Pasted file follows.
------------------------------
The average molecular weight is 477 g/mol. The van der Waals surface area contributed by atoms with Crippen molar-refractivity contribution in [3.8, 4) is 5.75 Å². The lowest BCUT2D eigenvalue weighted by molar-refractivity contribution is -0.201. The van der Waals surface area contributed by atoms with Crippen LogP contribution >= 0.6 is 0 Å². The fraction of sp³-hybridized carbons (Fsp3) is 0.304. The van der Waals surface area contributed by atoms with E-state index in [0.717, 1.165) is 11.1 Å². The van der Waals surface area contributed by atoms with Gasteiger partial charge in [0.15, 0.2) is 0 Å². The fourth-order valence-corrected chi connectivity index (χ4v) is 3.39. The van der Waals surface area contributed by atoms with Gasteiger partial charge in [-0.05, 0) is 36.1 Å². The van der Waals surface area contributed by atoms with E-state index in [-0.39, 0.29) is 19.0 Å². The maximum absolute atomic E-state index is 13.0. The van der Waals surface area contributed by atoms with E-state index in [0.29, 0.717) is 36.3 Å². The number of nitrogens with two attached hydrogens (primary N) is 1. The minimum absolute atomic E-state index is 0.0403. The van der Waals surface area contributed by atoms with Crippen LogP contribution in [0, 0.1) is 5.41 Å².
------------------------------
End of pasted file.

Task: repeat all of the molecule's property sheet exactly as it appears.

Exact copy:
The average molecular weight is 477 g/mol. The van der Waals surface area contributed by atoms with Crippen molar-refractivity contribution in [3.8, 4) is 5.75 Å². The lowest BCUT2D eigenvalue weighted by molar-refractivity contribution is -0.201. The van der Waals surface area contributed by atoms with Crippen LogP contribution >= 0.6 is 0 Å². The fraction of sp³-hybridized carbons (Fsp3) is 0.304. The van der Waals surface area contributed by atoms with E-state index in [0.717, 1.165) is 11.1 Å². The van der Waals surface area contributed by atoms with Gasteiger partial charge in [0.15, 0.2) is 0 Å². The fourth-order valence-corrected chi connectivity index (χ4v) is 3.39. The van der Waals surface area contributed by atoms with Gasteiger partial charge in [-0.05, 0) is 36.1 Å². The van der Waals surface area contributed by atoms with E-state index in [-0.39, 0.29) is 19.0 Å². The maximum absolute atomic E-state index is 13.0. The van der Waals surface area contributed by atoms with E-state index in [0.29, 0.717) is 36.3 Å². The number of nitrogens with two attached hydrogens (primary N) is 1. The minimum absolute atomic E-state index is 0.0403. The van der Waals surface area contributed by atoms with Crippen LogP contribution in [0, 0.1) is 5.41 Å².